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You doze off at your computer

You doze off at your computer
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The muscles in your eyes work hardest when you focus on close-up or detailed work, like when you’re reading or working at the computer. If your near vision is poor, those muscles work even harder to help you see clearly. Because that isn’t a natural position for the eyes, they can get tired, which makes you feel sleepy. If reading glasses alone don’t help, try blinking more often or pushing your computer further away from you. This will help to relax your eyes.

And if that doesn’t do the trick, try these other simple ways to revive tired eyes.

You need brighter light to read

You need brighter light to read
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Your normal reading lamp doesn’t seem bright enough, so you turn on another lamp, and then maybe even an overhead light. If you never seem to have enough light, regardless of the room or type of lighting, it could be one of the signs you need glasses. This becomes more prevalent as you age, but don’t worry – it’s a normal condition. Studies show that the average 60-year-old needs at least three times the amount of light as a 20-year-old.

You get an arm workout while reading

You get an arm workout while reading
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The way you hold a book can be one of the most telling signs you need glasses. If you are near-sighted – which is when you can see close up but not far away – you’ll bring a book 30cm or less towards your face. If you’re far-sighted – which is when you can’t see up close – you might need to hold the book at arm’s length. Remember this rule: if an object held 35cm from your face is blurry, you may need some sort of corrective lens.

Now discover 13 eye care tips your optometrist wishes you knew.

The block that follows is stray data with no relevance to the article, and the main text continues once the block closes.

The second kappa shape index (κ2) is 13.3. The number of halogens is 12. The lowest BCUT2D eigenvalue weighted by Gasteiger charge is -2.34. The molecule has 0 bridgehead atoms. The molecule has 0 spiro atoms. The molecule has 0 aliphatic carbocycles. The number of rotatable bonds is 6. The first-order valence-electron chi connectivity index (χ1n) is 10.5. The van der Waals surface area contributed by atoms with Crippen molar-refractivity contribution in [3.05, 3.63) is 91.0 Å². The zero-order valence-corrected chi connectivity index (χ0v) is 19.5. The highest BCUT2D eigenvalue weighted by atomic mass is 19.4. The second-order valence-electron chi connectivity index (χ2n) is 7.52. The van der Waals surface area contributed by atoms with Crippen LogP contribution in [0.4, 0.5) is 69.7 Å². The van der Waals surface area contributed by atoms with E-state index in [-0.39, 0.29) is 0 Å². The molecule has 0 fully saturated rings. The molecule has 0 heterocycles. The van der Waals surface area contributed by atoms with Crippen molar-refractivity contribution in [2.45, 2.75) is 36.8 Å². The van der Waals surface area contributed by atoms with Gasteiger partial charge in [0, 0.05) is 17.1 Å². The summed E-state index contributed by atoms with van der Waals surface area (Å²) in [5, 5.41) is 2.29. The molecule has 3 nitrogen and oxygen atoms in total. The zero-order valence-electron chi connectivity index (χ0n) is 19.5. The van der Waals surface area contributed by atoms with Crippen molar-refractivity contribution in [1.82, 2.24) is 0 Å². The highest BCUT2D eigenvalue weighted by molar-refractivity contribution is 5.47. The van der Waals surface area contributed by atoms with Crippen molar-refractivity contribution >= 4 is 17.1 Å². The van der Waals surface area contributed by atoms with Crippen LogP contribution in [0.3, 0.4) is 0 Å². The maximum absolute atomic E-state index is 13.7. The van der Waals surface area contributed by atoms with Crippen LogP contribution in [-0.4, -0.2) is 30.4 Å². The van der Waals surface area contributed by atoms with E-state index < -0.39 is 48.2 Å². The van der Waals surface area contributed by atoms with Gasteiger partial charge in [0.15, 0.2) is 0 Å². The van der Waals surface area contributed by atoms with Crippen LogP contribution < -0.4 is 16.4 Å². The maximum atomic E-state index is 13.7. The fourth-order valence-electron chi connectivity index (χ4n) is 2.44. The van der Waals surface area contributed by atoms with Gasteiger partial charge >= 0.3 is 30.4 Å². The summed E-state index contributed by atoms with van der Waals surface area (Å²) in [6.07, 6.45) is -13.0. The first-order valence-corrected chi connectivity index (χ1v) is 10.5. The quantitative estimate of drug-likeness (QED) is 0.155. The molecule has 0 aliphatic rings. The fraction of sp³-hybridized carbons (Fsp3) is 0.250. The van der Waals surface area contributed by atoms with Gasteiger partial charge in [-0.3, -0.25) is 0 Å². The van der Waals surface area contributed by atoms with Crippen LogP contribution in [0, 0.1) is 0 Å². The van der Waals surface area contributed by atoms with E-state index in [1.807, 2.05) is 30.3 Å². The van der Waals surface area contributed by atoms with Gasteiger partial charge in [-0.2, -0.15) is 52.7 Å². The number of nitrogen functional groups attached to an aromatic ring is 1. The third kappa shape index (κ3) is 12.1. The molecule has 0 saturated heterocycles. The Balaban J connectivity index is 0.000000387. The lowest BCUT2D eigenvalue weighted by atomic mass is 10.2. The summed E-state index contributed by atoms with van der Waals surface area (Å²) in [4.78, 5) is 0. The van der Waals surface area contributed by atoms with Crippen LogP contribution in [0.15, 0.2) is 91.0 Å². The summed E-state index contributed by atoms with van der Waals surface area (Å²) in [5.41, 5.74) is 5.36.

You keep getting headaches

You keep getting headaches
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Eyestrain from working with few breaks can also make you more susceptible to headaches or make recurring headaches worse. If the headache is right behind your eyes, the cause could be hyperopia (far-sightedness) or astigmatism (when objects look blurry at certain angles due to the cornea’s shape). Both problems are signs you need glasses – and getting a pair can correct these issues. Be sure to take frequent breaks when doing work that can strain your eyes. Doctors around the world recommend the 20-20-20 rule: Every 20 minutes, look at something at least 20 feet (5m) away for 20 seconds.

You never touch kale (or other leafy greens)

You never touch kale (or other leafy greens)
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If you think carrots are the only veggie you need for healthy eyes, you could be missing out on the benefits of leafy greens, such as kale. These foods contain lutein and zeaxanthin, antioxidants that help keep your eyes’ lenses clear, reducing the risk of cataracts and your odds of needing glasses of any sort. One cup of kale can have as much as 26.5 mg of lutein and zeaxanthin, depending on how it is prepared. One serving of carrots has less than one milligram of both.

Here are another 36 everyday habits that could save your eyesight.

You see halos

You see halos
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When your eyes can’t properly focus light into your retina, the light can become blurred or scattered. As a result, you may see bright circles appear around lights of various shapes and sizes, from light bulbs or car headlights. This could be one of the signs you need glasses. However, halos are also a common symptom of cataracts, especially along with cloudy vision. If you see halos, talk to your doctor.

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Source: RD.com

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You’re older than 40

You’re older than 40
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Once you hit your 40s, you’re almost guaranteed to experience one or more of the previous symptoms, thanks to presbyopia. Presbyopia is a condition where the eyes gradually lose their ability to focus on near objects (though it’s not the same as farsightedness). Symptoms typically begin to appear in your early to mid-40s and can continue to worsen until your 60s. Luckily, this natural ageing process has a simple solution – reading glasses.

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Source: RD.com

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